Genotoxicity assessments of N-nitrosoethylisopropylamine (NEIPA) and N-nitrosodiisopropylamine (NDIPA) in the C57BL/6J mouse -Pub

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This research is coming from National Institutes for Food and Drug Control, Key Laboratory of Beijing for Nonclinical Safety Evaluation Research of Drugs, China. “Genotoxicity assessments of N-nitrosoethylisopropylamine (NEIPA) and N-nitrosodiisopropylamine (NDIPA) in the C57BL/6J mouse”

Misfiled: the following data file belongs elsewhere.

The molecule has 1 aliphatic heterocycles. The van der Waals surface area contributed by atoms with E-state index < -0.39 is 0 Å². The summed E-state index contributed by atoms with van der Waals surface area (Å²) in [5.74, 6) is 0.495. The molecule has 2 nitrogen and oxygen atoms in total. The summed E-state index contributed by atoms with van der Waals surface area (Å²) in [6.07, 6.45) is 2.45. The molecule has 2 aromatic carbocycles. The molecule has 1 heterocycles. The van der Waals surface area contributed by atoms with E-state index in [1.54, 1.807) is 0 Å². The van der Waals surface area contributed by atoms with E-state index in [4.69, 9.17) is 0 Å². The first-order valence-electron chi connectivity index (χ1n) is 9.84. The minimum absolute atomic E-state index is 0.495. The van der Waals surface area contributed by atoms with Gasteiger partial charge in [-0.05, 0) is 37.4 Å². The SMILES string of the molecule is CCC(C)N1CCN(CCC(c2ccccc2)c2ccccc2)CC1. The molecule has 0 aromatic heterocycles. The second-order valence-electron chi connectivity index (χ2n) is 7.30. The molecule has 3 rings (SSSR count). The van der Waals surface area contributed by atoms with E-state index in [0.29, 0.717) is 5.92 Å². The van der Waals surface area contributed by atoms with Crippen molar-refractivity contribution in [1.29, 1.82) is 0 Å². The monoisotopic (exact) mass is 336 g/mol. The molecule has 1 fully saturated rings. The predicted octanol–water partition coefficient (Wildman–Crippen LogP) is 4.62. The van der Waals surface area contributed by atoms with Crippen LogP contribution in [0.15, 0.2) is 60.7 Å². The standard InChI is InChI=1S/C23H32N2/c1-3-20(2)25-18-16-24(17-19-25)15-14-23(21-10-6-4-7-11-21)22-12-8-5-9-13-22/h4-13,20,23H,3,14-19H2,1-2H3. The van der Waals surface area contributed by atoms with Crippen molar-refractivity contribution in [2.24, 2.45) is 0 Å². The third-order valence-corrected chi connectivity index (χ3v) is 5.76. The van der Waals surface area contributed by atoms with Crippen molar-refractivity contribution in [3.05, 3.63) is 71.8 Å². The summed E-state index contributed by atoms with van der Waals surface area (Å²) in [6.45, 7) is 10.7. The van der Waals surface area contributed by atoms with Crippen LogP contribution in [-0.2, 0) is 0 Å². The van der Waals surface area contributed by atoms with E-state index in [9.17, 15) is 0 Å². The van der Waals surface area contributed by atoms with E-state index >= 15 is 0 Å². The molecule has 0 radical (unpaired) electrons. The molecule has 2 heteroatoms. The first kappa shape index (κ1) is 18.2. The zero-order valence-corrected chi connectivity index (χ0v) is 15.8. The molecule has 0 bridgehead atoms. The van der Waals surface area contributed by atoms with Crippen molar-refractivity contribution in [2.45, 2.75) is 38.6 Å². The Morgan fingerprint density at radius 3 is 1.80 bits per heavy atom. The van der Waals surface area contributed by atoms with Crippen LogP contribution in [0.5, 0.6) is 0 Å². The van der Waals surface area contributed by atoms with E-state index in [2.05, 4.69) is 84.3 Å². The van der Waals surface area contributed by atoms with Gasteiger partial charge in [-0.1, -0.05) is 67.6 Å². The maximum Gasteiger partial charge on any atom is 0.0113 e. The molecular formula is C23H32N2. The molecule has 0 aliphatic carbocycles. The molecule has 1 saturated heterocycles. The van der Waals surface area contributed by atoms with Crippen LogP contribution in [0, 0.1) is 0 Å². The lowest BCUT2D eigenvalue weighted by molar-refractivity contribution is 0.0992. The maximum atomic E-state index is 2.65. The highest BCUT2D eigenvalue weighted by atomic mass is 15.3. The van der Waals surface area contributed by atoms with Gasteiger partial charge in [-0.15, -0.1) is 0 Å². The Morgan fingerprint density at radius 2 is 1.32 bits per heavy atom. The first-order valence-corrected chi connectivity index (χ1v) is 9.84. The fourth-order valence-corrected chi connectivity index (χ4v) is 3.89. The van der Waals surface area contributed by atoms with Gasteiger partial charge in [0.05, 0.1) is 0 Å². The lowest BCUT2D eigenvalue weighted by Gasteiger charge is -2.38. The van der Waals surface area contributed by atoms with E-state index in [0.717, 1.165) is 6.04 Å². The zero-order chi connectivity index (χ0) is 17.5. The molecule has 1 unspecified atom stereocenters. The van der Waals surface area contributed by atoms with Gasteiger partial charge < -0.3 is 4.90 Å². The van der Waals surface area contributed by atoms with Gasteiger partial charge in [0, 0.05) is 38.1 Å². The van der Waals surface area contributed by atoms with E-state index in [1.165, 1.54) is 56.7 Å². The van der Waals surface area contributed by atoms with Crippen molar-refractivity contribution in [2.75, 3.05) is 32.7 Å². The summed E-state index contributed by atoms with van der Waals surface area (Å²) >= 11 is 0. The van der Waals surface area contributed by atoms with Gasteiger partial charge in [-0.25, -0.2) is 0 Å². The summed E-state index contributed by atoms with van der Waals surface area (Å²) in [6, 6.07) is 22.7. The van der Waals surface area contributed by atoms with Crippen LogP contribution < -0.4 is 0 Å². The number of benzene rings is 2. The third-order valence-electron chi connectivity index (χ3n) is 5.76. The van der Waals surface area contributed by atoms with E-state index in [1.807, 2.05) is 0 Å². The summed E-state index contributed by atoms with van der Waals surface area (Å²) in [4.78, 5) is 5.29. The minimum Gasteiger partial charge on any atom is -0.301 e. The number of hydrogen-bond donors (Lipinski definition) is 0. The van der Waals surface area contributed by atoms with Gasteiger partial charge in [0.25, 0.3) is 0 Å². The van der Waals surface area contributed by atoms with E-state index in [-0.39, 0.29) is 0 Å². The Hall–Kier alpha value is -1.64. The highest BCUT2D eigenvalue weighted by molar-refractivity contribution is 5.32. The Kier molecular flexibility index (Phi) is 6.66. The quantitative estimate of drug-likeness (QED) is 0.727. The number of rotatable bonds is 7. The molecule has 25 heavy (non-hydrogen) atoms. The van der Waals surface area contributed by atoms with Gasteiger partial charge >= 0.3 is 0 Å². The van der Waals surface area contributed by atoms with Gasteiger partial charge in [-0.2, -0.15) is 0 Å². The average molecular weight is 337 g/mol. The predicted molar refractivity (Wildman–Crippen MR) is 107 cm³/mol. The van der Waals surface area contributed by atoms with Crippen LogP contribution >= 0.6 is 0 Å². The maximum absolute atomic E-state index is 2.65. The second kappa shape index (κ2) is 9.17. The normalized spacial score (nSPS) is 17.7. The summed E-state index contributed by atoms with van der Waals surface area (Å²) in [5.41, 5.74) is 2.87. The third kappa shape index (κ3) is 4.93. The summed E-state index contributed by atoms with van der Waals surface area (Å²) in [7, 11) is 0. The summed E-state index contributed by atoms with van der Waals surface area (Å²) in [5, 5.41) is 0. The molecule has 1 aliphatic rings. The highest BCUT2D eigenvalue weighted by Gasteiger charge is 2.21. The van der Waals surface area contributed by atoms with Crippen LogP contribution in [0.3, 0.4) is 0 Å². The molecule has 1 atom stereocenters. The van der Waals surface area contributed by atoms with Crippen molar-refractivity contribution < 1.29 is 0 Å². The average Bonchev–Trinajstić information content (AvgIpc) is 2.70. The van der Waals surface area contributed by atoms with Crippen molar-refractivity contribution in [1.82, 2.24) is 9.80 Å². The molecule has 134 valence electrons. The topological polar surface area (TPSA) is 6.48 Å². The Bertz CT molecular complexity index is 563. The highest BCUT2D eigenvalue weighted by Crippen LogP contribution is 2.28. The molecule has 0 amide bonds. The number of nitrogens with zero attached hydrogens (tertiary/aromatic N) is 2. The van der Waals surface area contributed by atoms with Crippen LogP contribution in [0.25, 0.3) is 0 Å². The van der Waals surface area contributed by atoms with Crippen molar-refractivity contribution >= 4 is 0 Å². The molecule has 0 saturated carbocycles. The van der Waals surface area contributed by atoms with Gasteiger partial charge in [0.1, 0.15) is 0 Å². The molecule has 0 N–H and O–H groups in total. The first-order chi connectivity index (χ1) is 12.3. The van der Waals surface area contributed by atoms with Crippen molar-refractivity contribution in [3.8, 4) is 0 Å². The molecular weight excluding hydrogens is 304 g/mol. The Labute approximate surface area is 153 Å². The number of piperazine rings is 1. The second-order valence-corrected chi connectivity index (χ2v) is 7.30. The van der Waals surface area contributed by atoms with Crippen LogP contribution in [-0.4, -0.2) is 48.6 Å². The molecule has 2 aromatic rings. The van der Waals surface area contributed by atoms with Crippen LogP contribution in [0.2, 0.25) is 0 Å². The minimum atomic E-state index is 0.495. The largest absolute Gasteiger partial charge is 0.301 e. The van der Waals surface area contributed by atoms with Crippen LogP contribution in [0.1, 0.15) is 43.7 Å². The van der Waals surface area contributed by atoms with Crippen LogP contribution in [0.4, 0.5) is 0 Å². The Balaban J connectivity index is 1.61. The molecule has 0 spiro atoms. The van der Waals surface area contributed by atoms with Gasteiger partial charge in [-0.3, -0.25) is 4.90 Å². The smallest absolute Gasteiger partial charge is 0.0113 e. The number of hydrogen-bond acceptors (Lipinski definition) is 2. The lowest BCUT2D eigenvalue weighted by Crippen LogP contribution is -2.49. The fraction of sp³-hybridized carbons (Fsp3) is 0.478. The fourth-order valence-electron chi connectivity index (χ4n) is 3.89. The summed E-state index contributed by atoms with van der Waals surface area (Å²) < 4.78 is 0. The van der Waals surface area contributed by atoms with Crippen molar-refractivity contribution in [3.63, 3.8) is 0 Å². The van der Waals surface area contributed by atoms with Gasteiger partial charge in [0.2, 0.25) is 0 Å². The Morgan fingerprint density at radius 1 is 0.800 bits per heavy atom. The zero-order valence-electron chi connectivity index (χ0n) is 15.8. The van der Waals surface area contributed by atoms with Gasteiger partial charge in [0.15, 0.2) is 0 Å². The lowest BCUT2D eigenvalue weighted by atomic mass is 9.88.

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N-Nitrosamines, known as drug impurities and suspected carcinogens, have drawn significant public concern. In response to drug regulatory needs, the European Medicines Agency (EMA) has previously proposed a carcinogenic potency categorization approach based on the N-nitrosamine α-hydroxylation hypothesis, i.e., that N-nitrosamine mutagenicity increases with the number of α-hydrogen atoms. However, this structure-activity relationship has not been fully tested in vivo . NEIPA (N-nitrosoethylisopropylamine) and NDIPA (N-nitrosodiisopropylamine) are small N-Nitrosamines with similar structures, differing in that the former compound has an additional α-hydrogen atom. In this study, NEIPA and NEIPA doses, 25–100 mg/kg, were administered orally to C57BL/6 J mice for seven consecutive days, and their mutation and DNA damage effects were compared. Compared with NDIPA, the mutagenicity and DNA damage potencies of NEIPA (which contains one more α-hydrogen) were much greater. These differences may be related to their distinct metabolic pathways and target organs. This case study confirms the role of α-hydroxyl modification in the mutagenicity of nitrosamines, with oxidation at the α-hydrogen being a crucial step in the formation of mutagens from N-Nitrosamines, and can inform mutagenicity risk assessment and the formulation of regulatory standards for N-nitrosamine impurities.